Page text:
As the every development team we have to survive the big stress in the beginning of the project: our clients usually have a lot of ideas, requirements and push us to give them the estimations ASAP) Once we tried story mapping as the requirements gathering tool and sticked to it for a long time. Story mapping appeared to be a great thing when you want to understand what your system is intended to do.
Prioritized backlog helps a lot, when you want to know what to do next, but it is not the best choice, when you want to think about the whole system. A user story map arranges user stories into a useful model to help understand the functionality of the system, identify holes and omissions in your backlog. Also it is a great tool for planning releases.
Several items in favor of the story map:
- It is a great visualizing tool, as the alternative to the traditional project plans. It becomes the information source
- Story map provides the possibility to understand the product in the evolutionary way – starting from the whole view from the bird’s eye and ending by finding out the details of the user stories and tasks
- It shows the dependence between large user stories and their decomposition
- It helps to see the big picture in backlog
- Planing releases becomes much easier – you can see clearly what features will go to this or the next release. Also it encourages the iterative development – starting with something tiny and then develop it. The first versions, which can be created very quickly can be used for the validation of the idea.
- Great tool for making decisions, discussing and managing scope
- Encourages team collaboration
So how we do it with our team?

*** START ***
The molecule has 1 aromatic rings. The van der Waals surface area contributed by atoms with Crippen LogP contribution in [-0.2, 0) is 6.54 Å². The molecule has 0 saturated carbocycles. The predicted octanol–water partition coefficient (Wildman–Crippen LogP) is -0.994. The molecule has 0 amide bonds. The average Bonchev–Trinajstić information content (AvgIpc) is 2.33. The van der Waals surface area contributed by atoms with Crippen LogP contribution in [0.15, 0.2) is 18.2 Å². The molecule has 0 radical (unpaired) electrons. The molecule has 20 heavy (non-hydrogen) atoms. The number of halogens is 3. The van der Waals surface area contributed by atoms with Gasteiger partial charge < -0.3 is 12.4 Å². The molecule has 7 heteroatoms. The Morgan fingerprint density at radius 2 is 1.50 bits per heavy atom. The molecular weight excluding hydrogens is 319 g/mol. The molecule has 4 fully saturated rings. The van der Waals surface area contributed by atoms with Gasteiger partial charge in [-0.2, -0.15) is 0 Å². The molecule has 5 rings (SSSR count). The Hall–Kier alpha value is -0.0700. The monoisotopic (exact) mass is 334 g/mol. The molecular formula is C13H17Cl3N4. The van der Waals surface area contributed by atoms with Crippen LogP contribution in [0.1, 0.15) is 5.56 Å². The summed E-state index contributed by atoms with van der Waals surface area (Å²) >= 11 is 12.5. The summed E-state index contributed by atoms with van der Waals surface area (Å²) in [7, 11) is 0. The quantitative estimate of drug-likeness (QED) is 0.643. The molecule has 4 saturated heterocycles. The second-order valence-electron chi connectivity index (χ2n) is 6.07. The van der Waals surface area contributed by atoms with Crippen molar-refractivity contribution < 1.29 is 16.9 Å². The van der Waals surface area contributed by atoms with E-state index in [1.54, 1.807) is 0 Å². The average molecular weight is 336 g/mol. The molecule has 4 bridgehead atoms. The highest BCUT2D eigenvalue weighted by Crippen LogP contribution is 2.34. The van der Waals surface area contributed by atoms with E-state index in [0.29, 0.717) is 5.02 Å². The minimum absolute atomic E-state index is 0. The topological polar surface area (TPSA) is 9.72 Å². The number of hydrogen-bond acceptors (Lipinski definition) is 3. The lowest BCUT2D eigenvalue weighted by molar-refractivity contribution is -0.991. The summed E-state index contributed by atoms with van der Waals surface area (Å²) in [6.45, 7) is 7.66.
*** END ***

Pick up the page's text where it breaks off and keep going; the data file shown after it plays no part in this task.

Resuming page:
In the beginning of the project we form the “analysis team” of 1-2 developers, qa, designer, pm and customer. So, usually we have 4-6 people.
You will need: board/wall, stickers of 3 colors (Activity, Stories, Substories)
1) We start with defining personas and choosing the main one.
2) Next we determine the main Activities of this persona in the application. The timeline goes from left to right. The order of the activities can change depending on the session of the user in the system, but there is some “basic” flow, which we intend to define.
3) After finishing with the activities we turn to the epic stories, which we need for the each activity. All activities will have several stories under them, placed in one line.
4) The next step is to discuss the sub-stories, which form the each story. They are placed vertically above the story. Here we come to the “importance” of the sub stories – the most important ones are on the top and the least important – in the bottom. Ideally – the top row will show you the minimal possible product.
The top lines with the activities and the stories show you the suggestion for the iterative development planning from left to right, the top to bottom shows you the importance of the tasks.
In the spaces between the steps where are a lot of discussions and reviews of the map with the product owner.
5) Releases planning. Now you have the complete vision of your system and it is time to plan releases. Product owner and the team define the features need to be done and add the horizontal lines, which define the release limits.
It shows the team the idea of the layer by layer development in rater simply way! The incremental development of the product helps us to leave the product growth balanced.
How it will look like in real life?
It can be a long line of the flipcharts:
or occupy a big white board:
The next thing you have to do – be sure, that the story map is not thrown away after you started the development and update it according to your progress.
We came across the illustration to such a way of development in one of the presentations, where the author compared it with onion:
One of our team members had a brilliant idea to visualize the development process to the clients in the similar way – we showed them the releases layer by layer, so they got the high-level picture, which is so nice to show to investors:):
Example of the visualization of the application development process
Our clients liked this scheme, so we shared this with the other projects teams.
Hope it was useful for you.
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